Step 1. Conduct Basic Audience Research

First, it pays to start with the right data. Every step you take below will be based at least partially on your audience. Without an in-depth understanding of that audience, missteps are easy.

Your audience research should focus on how buyers in your industry typically make their buying decision. What type of resources do they use, and whose opinions do they seek? How long do they take from starting the awareness stage to making their final decision?

Some of that research will inevitably be qualitative. Use your experience, and don’t be afraid to ask customers directly. Still, more quantitative data (like the average lead-to-customer time in your CRM system) can help to support and reinforce that qualitative data.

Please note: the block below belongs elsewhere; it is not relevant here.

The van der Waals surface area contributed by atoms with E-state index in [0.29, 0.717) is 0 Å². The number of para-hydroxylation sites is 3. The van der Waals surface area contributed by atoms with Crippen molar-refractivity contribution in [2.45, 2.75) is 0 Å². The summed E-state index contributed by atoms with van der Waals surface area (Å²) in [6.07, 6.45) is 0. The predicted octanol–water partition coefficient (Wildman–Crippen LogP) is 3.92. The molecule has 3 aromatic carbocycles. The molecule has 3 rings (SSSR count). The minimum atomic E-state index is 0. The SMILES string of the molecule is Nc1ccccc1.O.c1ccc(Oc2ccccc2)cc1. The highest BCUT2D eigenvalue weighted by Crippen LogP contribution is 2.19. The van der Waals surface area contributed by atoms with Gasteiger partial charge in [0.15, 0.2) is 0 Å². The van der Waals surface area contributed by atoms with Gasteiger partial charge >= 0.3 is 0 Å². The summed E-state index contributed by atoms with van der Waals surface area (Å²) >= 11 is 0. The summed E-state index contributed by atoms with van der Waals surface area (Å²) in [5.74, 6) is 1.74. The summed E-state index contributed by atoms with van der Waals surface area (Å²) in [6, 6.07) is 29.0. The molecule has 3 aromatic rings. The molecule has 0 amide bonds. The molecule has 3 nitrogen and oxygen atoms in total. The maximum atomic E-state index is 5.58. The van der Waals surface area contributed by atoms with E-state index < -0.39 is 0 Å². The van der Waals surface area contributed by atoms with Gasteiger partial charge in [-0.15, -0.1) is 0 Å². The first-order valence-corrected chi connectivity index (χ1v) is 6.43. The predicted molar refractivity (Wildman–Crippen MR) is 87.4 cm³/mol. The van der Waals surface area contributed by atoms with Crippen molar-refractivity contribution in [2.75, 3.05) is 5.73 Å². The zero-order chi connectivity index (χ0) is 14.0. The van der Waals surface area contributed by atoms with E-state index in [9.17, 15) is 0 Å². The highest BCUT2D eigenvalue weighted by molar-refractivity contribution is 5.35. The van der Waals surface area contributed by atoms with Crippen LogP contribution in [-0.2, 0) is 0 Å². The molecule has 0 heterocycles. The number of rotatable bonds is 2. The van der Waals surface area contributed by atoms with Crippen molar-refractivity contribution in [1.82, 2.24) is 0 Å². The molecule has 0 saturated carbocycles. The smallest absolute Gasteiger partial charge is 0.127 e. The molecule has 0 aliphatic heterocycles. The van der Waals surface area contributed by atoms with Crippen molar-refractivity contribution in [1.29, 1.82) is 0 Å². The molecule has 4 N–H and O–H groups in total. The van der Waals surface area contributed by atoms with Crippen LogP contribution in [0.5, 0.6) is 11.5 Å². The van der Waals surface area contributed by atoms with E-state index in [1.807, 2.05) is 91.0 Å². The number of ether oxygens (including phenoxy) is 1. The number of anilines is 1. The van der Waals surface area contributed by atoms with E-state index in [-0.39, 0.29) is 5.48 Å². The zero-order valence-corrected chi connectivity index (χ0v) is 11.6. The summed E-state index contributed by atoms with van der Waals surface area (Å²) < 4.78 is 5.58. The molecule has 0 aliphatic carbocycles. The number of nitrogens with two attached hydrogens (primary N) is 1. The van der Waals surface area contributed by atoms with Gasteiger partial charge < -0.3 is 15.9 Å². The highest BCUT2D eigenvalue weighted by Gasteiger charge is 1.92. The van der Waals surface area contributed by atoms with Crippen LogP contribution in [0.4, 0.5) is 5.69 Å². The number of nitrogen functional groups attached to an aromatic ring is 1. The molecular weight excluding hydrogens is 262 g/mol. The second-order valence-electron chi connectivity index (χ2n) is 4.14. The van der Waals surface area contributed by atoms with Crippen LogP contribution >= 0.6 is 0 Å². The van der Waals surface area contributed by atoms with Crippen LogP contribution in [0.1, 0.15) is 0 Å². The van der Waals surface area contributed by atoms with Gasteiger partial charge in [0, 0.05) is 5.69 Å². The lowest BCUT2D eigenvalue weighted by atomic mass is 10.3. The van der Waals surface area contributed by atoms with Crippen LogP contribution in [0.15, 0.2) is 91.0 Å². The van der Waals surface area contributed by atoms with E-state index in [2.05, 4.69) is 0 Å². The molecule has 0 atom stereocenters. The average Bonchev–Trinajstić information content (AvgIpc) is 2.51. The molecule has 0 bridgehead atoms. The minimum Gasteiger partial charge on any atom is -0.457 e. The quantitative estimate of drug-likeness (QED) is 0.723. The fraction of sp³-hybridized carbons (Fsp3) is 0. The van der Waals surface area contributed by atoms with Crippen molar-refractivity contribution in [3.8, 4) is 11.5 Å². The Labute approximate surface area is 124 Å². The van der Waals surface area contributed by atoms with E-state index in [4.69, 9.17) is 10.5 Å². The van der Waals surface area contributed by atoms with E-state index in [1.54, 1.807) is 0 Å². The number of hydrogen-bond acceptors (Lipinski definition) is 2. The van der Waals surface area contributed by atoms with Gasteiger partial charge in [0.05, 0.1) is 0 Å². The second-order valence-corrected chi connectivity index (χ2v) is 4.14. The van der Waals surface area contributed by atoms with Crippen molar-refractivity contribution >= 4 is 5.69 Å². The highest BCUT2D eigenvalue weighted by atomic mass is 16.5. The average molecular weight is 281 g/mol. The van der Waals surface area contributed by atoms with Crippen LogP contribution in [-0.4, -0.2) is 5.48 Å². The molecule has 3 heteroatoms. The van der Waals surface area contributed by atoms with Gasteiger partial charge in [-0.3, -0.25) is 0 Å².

Step 2. Outline Your Customer’s Goals for Each Step

Based on your audience research and the customer knowledge gathered in the step above, begin your customer journey map with the three basic stages that apply to every audience. But don’t end there; instead, add in their specific goals.

In other words, what problems do they typically look to solve when they begin to consider potential solutions like yours? What would an ‘ideal path’ be that gets them exactly what they need at each stage? The more specific you can be, the better.

In the first stage, they may be looking for others like them who encountered similar pain points. In the second, their focus shifts to the industry and what solutions are out there. In the third, goals will be more closely related to finding the right pricing, support, and long-term partner.

Step 3. Integrate Various ‘Sub-Stages’ Typical for Your Industry